Scott Anderson was a nationally ranked high jumper in high school. In fact he still holds the all-time record at his Muscatine, Iowa, alma mater, a 6-foot, 9 1/2-inch feat recorded in 1985, his senior year. He continued his athletic career at the University of Minnesota, studying physics and quantum mechanics as an undergrad and biomechanics in grad school. But by age eighteen he was already feeling the physical burnout of a man twice his age—that’s how he fell into yoga, which made perfect sense at first.
“I viewed the body very structurally,” says Anderson. “This muscle pulls on this, this puts force on that. It’s a very reductionist view of the body, and it worked really well for a while.”
Anderson, who’d also begun to meditate at the age of sixteen to supplement his athletics, dove headlong into yoga with the singular fire and focus of a professional athlete. His new passion led in 1994 to the creation (with three friends) of the St. Paul Yoga Center, the first dedicated yoga school in St. Paul.
But eventually he began to experience things that seemed to clash with his hard sciences background—the sensation of heat leaving his head while holding a certain pose, for instance—and it unnerved him. And ironically, the yoga practice he’d begun as an antidote to his injuries seemed to be making his overworked body worse, triggering an identity crisis.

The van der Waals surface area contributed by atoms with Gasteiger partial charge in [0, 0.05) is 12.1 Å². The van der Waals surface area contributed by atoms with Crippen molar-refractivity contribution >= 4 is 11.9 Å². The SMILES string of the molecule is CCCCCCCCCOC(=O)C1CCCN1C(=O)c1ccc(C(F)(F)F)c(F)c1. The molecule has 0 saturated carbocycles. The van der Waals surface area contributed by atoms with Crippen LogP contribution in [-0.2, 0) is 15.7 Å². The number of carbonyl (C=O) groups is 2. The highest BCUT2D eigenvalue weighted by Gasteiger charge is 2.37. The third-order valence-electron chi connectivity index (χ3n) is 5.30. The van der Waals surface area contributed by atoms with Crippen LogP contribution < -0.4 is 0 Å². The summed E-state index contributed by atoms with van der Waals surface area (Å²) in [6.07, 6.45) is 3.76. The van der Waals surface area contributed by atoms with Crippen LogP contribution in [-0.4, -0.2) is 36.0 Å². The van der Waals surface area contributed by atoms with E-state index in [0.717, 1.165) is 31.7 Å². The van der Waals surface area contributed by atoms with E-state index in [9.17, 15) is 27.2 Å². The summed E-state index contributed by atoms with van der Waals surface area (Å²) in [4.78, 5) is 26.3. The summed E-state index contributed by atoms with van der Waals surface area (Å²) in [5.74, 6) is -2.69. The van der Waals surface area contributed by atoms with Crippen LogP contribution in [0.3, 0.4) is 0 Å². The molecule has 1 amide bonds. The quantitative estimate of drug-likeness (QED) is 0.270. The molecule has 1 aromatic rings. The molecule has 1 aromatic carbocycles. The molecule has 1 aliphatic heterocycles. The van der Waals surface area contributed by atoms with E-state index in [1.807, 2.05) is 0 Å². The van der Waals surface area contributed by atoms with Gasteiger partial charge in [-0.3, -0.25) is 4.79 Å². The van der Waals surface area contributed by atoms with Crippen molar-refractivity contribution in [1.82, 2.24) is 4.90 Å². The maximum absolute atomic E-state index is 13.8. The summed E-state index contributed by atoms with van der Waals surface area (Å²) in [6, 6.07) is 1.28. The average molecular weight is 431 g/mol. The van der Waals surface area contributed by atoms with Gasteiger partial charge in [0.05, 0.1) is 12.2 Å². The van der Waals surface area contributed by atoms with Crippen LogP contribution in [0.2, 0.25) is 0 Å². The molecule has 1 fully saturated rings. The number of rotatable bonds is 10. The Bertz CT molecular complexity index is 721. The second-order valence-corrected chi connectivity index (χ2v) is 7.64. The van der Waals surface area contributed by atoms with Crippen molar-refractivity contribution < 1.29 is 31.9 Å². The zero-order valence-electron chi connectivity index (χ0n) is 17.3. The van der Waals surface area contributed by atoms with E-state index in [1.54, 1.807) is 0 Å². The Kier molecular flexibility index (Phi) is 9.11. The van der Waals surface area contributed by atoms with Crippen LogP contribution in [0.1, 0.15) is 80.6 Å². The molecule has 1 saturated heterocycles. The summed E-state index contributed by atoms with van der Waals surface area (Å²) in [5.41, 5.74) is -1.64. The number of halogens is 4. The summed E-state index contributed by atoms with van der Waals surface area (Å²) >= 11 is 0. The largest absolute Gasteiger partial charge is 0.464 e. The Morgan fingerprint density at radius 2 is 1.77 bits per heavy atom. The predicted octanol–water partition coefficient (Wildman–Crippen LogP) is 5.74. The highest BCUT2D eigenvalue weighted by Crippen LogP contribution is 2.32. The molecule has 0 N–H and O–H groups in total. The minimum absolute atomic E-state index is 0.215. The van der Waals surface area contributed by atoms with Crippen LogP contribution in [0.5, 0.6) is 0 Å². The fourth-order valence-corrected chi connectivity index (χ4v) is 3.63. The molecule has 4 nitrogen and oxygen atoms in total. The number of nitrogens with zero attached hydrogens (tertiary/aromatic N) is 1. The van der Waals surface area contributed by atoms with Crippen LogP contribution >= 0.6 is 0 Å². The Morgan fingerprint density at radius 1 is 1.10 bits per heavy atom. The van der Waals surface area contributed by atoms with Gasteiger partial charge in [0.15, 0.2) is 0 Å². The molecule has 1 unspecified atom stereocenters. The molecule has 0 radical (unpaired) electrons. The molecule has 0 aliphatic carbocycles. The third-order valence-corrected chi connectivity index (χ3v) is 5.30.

“When I started to get hurt, I had that rug pulled out from under me,” says Anderson. “I had to ask myself, who am I?”
Anderson knew and trusted solid things—forces, torque, strains, levers, muscles, bone—but the enlightened yogis he admired seemed ethereal, composed of light and energy and intangible, unattainable things. He was attracted to both worlds, but he didn’t know how to fit them together. He only knew he was a kid in his twenties becoming increasingly uncomfortable that people looked to him as a teacher.
Within a year or two of opening the St. Paul school, Anderson discovered a small patch of paradise in Wisconsin called Blue Mounds, population 752. Its rolling hills and lush landscape felt almost holy to him, and the people at the “little hippie farm” he was visiting that Memorial Day weekend fascinated him—yoga practitioners, meditators, organic gardeners, athletes. He was even more impressed by what was missing: mosquitoes.
“I’m thinking, ‘This is what I’m looking for,'” says Anderson. “I’m pushing the rock up the hill trying to create it, and here it exists.”
Anderson moved to Blue Mounds to live at the Cress Spring Farm, commuting back to teach class in St. Paul three days a week and then settling there full-time, first at the commune and later in his own place. He spent those years (about a five- to six-year period) practicing four to six hours a day at yoga and mediation, teaching as little as possible, and fixing cars on the side to pay the bills.
“I’m into mechanical things, cars and motorcycles,” says Anderson. “That oftentimes catches people off guard.”
It was yet another dichotomy that Anderson learned to embrace during those years of intensive practice. Gradually he began to understand the concept he calls “duality,” the opposite of what he seeks in yoga. That the divine is not something out there, but rather within. That an effective practice is not one-size-fits-all, but customized and deeply, deeply personal. He worked to accept without judgment every facet of himself, from yogi to gear-head.